De Beers, the diamond company headquartered in Johannesburg, South Africa, has long conducted its rough-stone sorting and trading enterprise in London. That's where trained inspectors use those tiny eyepieces known as loupes -- and lately, more advanced technological methods -- to separate stones according to their value.
The London operation will be fully outsourced to Gaborone by 2013, and the process kicked off this week.
Botswana, home to several mines that produce tens of thousands of carats of diamonds each year, has long partnered with De Beers. The two entities are joint owners of Debswana, Botswana's main mining enterprise. The agreement to transfer London's sorting operation to Gaborone was made in 2006, though it has seen several delays since then.
De Beers CEO Phillippe Mellier estimates that $6 billion worth of diamonds will now flow through Botswana.
"It is extremely important because it's the first time we have had to move outside of London, where we have been doing business for the past 80 years," he said, according to the Xinhua news agency of China.
The move, he added, would "enable De Beers to sell aggregated production from its worldwide operations to sightholders [bulk rough diamond purchasers] from our new base in Gaborone, transforming Botswana into a leading international diamond center."
Botswana today is not the only diamond producer in Africa, but it is the largest in terms of value. And unlike many surrounding countries, its precious gem trade is reportedly clean -- no "blood diamonds" here.
In neighboring Zimbabwe, by contrast, diamond profits are embezzled by state officials and used to prop up the corrupt regime of dictator Robert Mugabe. In West Africa, diamonds harvested from alluvial streams helped war criminal Charles Taylor to fund brutal guerrilla campaigns in Sierra Leone as well as in his native Liberia.
Diamonds have also fueled conflicts in Angola, Côte d'Ivoire and the Democratic Republic of the Congo.
But Botswana's story was very different, right from the beginning. The precious gems were first unearthed there in 1967, one year after independence from Great Britain. Immediately, the immense profits were put to good use in the public sector.
"Our former leaders were visionaries," said Botswanan Education Minister Jacob Dicky Nkate to CNN. "They insisted that after the discovery of diamonds, every single [citizen] be entitled to a free education from first grade to a doctorate degree free of charge. How many democracies can boast that achievement?"
Botswana's political history is certainly something to be proud of, especially compared to the conflict and instability that has plagued so many other African countries post-independence. Every one of Botswana's parliaments has won its mandate in a general election, and each president has ascended to power by virtue of being the leader of the ruling party.
Every president so far has gone on to serve an additional term beyond his original mandate, signifying consistent political success for the country's highest office. All transfers of power have been peaceful, and all parliamentary elections have occurred every five years on schedule.
The courts are reliably devoted to human rights, the military is apolitical, and the population has a high sense of political efficacy. In this environment, diamond-fueled conflicts and power grabs never stood a chance.
Botswana was one of the original parties behind the Kimberley Process, a set of protocols based on a meeting of officials from diamond-producing states in Kimberley, South Africa. The 2002 agreement was meant to curtail the production and profitability of conflict diamonds around the world.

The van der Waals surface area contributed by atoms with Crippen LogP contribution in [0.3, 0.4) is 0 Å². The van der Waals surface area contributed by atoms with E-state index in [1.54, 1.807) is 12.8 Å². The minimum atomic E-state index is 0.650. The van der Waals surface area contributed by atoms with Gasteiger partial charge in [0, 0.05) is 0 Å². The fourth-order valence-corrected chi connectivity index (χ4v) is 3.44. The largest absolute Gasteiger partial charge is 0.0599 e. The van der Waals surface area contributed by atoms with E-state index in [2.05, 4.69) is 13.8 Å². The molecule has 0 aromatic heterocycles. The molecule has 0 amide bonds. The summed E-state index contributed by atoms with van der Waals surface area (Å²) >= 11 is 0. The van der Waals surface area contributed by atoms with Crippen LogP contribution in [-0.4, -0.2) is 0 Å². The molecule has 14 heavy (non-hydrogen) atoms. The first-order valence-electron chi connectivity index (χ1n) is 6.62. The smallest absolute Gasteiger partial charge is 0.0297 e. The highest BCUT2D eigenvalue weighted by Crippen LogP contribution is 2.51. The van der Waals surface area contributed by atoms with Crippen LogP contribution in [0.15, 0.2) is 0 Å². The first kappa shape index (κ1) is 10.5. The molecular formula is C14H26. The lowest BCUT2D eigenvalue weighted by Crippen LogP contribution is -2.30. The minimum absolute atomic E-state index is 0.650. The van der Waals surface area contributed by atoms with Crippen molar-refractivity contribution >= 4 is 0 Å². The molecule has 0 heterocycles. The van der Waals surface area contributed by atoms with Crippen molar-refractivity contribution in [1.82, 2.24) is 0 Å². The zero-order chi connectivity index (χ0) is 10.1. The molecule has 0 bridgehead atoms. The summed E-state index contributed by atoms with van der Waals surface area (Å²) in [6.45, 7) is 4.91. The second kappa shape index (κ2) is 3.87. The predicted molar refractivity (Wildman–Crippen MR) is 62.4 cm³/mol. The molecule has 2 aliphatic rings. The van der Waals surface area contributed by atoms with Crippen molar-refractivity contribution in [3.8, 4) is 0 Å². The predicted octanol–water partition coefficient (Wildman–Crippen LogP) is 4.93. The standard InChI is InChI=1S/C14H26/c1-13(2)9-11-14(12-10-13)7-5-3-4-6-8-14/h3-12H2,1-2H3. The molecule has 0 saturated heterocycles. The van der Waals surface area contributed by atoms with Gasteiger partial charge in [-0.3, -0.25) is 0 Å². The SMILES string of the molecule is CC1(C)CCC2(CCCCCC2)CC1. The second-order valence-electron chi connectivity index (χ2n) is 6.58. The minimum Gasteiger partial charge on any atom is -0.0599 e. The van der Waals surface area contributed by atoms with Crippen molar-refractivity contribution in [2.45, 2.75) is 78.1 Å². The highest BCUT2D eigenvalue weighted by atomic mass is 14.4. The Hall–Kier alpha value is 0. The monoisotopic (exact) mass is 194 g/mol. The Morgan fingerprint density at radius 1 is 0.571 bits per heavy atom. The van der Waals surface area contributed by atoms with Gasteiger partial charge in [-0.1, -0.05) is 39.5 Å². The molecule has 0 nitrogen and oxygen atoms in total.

Today, Botswana has a high (for Africa) GDP per capita of more than $16,000, according to the U.S. Central Intelligence Agency -- that's comparable to larger, more developed countries like Russia, Chile and Turkey.
But not all is well in this semi-arid nation of about 2 million people. Poverty affects up to a third of the population, and HIV/AIDS rates are extremely high -- it is the second most afflicted country on earth in terms of HIV prevalence, even though the government has adopted an effective anti-retroviral drug treatment program.
Furthermore, government officials worry that Botswana's dependence on diamonds -- the revenues make up one-third of national GDP, according to the World Diamond Council -- imperils the economy by discouraging diversification. That threat became clear during the global recession of recent years, when demand for precious gems waned considerably and the economy contracted for a time after decades of growth.
To address this problem, Botswana is currently ramping up efforts to spur foreign investment in other industries, including the extraction of other minerals like nickel, iron ore and copper. De Beers' switch-over may help in that regard, simply by raising Gaborone's international profile and setting a precedent for profitable investment in Botswana.
That would be yet another success for the government, albeit a paradoxical one. The very enterprise from which Botswana seeks diversification may be instrumental in kick-starting other industries, so that diamond mining can decline, at least somewhat, in importance.
That's one multi-faceted rock.
The diamond, in gem form, is a symbol of devotion -- the standard adornment for ring fingers of the Western affianced. The mineral is also prized for its strength, and 70 percent of all diamonds are put to industrial use. But so many people in Africa also know the diamond as a harbinger of brutality, corruption and plunder.
In Botswana, diamonds have been key to the country's successful economy -- proof that a valuable resource is only as good as the entities that handle it. Now, with De Beers moving onto Botswana soil, the country is in a prime position to attract even more investments and raise national standards of living.